Project Eyes-Free aims to enable fluent eyes-free use of mobile devices running Android. Target uses range from eyes-busy environments like driving, to use by people who are unwilling or unable to look at the visual display. You can get a high-level overview of more potential use cases for Eyes-Free from this recent New York Times article. As described in the article, we are releasing components from project Eyes-Free as they become ready for end-user deployment.
Though the underlying source code has been available for some time from our repository on Google Code, we've now posted the first public release of the eyes-free shell on the Android Marketplace. Users of the eyes-free shell can conveniently launch talking applications. Along with this release, we've also made available a collection of applications to turn mobile devices running Android into eyes-free communication devices.
Each of these applications have been written to be useful both to end users and as a means of helping the developer community come up to speed quickly as they develop eyes-free applications for Android:
A key innovation is the use of the touch screen to enable one-handed, eyes-free dialing of phone numbers using the touch screen. The dialer comes with a talking phone-book that enables users to quickly select a desired contact using the touch screen.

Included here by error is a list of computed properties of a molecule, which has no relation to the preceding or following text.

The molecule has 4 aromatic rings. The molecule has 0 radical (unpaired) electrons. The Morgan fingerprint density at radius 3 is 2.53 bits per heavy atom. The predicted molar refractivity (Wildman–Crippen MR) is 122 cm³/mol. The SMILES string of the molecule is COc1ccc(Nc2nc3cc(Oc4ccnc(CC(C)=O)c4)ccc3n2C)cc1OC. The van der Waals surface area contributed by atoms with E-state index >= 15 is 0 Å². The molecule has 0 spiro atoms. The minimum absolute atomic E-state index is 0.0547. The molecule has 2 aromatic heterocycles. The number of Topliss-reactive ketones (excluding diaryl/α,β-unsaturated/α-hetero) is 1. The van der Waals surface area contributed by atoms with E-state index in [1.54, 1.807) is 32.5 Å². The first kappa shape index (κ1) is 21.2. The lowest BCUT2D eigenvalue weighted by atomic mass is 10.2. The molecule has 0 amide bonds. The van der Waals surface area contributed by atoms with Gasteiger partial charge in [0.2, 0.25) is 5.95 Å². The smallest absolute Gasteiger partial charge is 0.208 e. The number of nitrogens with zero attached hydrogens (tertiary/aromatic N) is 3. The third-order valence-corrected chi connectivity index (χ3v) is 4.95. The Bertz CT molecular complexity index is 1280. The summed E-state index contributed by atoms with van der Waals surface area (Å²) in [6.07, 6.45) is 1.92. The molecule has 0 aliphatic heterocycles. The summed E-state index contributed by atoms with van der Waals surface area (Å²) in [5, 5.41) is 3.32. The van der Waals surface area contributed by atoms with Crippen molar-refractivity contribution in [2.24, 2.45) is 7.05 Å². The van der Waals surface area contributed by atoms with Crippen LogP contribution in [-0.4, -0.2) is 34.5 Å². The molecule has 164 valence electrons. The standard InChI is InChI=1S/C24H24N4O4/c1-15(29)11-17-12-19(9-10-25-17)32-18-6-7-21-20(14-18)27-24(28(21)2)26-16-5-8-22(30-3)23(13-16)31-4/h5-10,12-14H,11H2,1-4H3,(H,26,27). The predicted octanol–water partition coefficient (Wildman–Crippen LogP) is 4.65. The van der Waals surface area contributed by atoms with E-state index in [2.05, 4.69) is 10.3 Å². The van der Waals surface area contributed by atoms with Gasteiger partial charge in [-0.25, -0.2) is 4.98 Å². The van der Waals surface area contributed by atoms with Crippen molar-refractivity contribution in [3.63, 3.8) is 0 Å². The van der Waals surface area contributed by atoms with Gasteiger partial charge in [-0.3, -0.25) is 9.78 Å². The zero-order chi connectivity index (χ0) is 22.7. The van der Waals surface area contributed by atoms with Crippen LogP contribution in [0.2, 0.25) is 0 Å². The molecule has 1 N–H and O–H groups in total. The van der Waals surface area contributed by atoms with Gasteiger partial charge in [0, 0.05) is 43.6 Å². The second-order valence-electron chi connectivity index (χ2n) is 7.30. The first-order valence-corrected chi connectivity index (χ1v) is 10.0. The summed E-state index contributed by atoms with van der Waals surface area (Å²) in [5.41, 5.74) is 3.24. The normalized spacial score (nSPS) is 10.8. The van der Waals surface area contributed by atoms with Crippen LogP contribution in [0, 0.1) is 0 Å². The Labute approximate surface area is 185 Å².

Knowing Your Location
This mini-application announces your present location based on information acquired via GPS and the cell network. It speaks your current heading using the built-in magnetic compass, looks up the current location on Google Maps, and announces the location in terms of a nearby address and street intersection.
This mini-application announces useful information such as battery state, signal strength, and availability of WiFi networks.
Date And Time
This mini-application provides single-touch access to current date and time.
We will be uploading video tutorials demonstrating the use of these applications to YouTube over the next few weeks. Please see the Eyes-Free project home page for these links as they become available. As always, we welcome your feedback and look forward to hearing from you in our discussion group.
by Charles Chen, Software Engineering Team and T.V. Raman, Research Scientist